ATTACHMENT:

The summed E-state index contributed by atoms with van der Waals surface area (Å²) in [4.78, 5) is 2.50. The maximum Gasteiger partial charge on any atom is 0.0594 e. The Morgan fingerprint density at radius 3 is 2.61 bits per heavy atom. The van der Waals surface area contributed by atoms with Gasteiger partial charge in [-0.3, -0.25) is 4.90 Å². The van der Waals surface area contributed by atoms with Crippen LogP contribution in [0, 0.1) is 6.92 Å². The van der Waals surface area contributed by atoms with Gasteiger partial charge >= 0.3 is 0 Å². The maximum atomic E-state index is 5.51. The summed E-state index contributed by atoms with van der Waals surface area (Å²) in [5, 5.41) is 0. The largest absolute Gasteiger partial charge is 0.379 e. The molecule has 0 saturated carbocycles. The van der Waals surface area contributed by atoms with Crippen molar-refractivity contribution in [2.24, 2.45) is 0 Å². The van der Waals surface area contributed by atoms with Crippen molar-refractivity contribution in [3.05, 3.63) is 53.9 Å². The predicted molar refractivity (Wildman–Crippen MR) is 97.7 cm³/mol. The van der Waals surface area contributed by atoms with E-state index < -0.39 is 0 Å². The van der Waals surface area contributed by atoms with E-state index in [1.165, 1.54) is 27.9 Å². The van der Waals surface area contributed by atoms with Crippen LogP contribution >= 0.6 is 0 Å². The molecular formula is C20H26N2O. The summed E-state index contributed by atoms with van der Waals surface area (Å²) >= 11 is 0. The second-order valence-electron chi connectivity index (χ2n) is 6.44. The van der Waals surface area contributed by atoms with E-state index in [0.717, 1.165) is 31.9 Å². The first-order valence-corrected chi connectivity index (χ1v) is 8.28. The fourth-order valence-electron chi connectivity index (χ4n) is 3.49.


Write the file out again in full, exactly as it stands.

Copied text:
The summed E-state index contributed by atoms with van der Waals surface area (Å²) in [4.78, 5) is 2.50. The maximum Gasteiger partial charge on any atom is 0.0594 e. The Morgan fingerprint density at radius 3 is 2.61 bits per heavy atom. The van der Waals surface area contributed by atoms with Gasteiger partial charge in [-0.3, -0.25) is 4.90 Å². The van der Waals surface area contributed by atoms with Crippen LogP contribution in [0, 0.1) is 6.92 Å². The van der Waals surface area contributed by atoms with Gasteiger partial charge >= 0.3 is 0 Å². The maximum atomic E-state index is 5.51. The summed E-state index contributed by atoms with van der Waals surface area (Å²) in [5, 5.41) is 0. The largest absolute Gasteiger partial charge is 0.379 e. The molecule has 0 saturated carbocycles. The van der Waals surface area contributed by atoms with Crippen molar-refractivity contribution in [2.24, 2.45) is 0 Å². The van der Waals surface area contributed by atoms with Crippen molar-refractivity contribution in [3.05, 3.63) is 53.9 Å². The predicted molar refractivity (Wildman–Crippen MR) is 97.7 cm³/mol. The van der Waals surface area contributed by atoms with E-state index < -0.39 is 0 Å². The van der Waals surface area contributed by atoms with E-state index in [1.165, 1.54) is 27.9 Å². The van der Waals surface area contributed by atoms with Crippen LogP contribution >= 0.6 is 0 Å². The molecular formula is C20H26N2O. The summed E-state index contributed by atoms with van der Waals surface area (Å²) >= 11 is 0. The second-order valence-electron chi connectivity index (χ2n) is 6.44. The van der Waals surface area contributed by atoms with E-state index in [0.717, 1.165) is 31.9 Å². The first-order valence-corrected chi connectivity index (χ1v) is 8.28. The fourth-order valence-electron chi connectivity index (χ4n) is 3.49.